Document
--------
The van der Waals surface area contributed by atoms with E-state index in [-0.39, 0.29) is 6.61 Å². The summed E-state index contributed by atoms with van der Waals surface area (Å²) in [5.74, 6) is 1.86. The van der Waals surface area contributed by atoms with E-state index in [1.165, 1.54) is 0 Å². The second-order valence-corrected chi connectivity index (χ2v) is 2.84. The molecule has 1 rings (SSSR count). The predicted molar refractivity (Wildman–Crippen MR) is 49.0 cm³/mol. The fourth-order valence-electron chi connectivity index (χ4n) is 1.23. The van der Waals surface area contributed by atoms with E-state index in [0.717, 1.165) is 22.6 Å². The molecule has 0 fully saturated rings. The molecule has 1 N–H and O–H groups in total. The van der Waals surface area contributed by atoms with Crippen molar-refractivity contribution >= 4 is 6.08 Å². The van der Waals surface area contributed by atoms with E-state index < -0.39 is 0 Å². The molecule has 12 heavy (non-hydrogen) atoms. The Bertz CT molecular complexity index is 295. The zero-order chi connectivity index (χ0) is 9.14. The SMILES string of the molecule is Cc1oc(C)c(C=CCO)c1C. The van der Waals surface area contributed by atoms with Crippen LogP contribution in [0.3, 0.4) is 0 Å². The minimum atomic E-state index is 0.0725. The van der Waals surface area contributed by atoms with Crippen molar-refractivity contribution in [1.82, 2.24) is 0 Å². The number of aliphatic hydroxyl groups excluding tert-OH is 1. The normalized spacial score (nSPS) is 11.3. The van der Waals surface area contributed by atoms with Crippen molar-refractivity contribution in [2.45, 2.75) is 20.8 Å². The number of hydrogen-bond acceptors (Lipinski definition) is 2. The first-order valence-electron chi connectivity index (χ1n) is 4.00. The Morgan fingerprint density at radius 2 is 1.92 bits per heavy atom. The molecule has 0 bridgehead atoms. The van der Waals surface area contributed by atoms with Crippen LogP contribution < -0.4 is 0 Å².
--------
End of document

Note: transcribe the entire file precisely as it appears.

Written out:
The van der Waals surface area contributed by atoms with E-state index in [-0.39, 0.29) is 6.61 Å². The summed E-state index contributed by atoms with van der Waals surface area (Å²) in [5.74, 6) is 1.86. The van der Waals surface area contributed by atoms with E-state index in [1.165, 1.54) is 0 Å². The second-order valence-corrected chi connectivity index (χ2v) is 2.84. The molecule has 1 rings (SSSR count). The predicted molar refractivity (Wildman–Crippen MR) is 49.0 cm³/mol. The fourth-order valence-electron chi connectivity index (χ4n) is 1.23. The van der Waals surface area contributed by atoms with E-state index in [0.717, 1.165) is 22.6 Å². The molecule has 0 fully saturated rings. The molecule has 1 N–H and O–H groups in total. The van der Waals surface area contributed by atoms with Crippen molar-refractivity contribution >= 4 is 6.08 Å². The van der Waals surface area contributed by atoms with E-state index < -0.39 is 0 Å². The molecule has 12 heavy (non-hydrogen) atoms. The Bertz CT molecular complexity index is 295. The zero-order chi connectivity index (χ0) is 9.14. The SMILES string of the molecule is Cc1oc(C)c(C=CCO)c1C. The van der Waals surface area contributed by atoms with Crippen LogP contribution in [0.3, 0.4) is 0 Å². The minimum atomic E-state index is 0.0725. The van der Waals surface area contributed by atoms with Crippen molar-refractivity contribution in [1.82, 2.24) is 0 Å². The number of aliphatic hydroxyl groups excluding tert-OH is 1. The normalized spacial score (nSPS) is 11.3. The van der Waals surface area contributed by atoms with Crippen molar-refractivity contribution in [2.45, 2.75) is 20.8 Å². The number of hydrogen-bond acceptors (Lipinski definition) is 2. The first-order valence-electron chi connectivity index (χ1n) is 4.00. The Morgan fingerprint density at radius 2 is 1.92 bits per heavy atom. The molecule has 0 bridgehead atoms. The van der Waals surface area contributed by atoms with Crippen LogP contribution < -0.4 is 0 Å².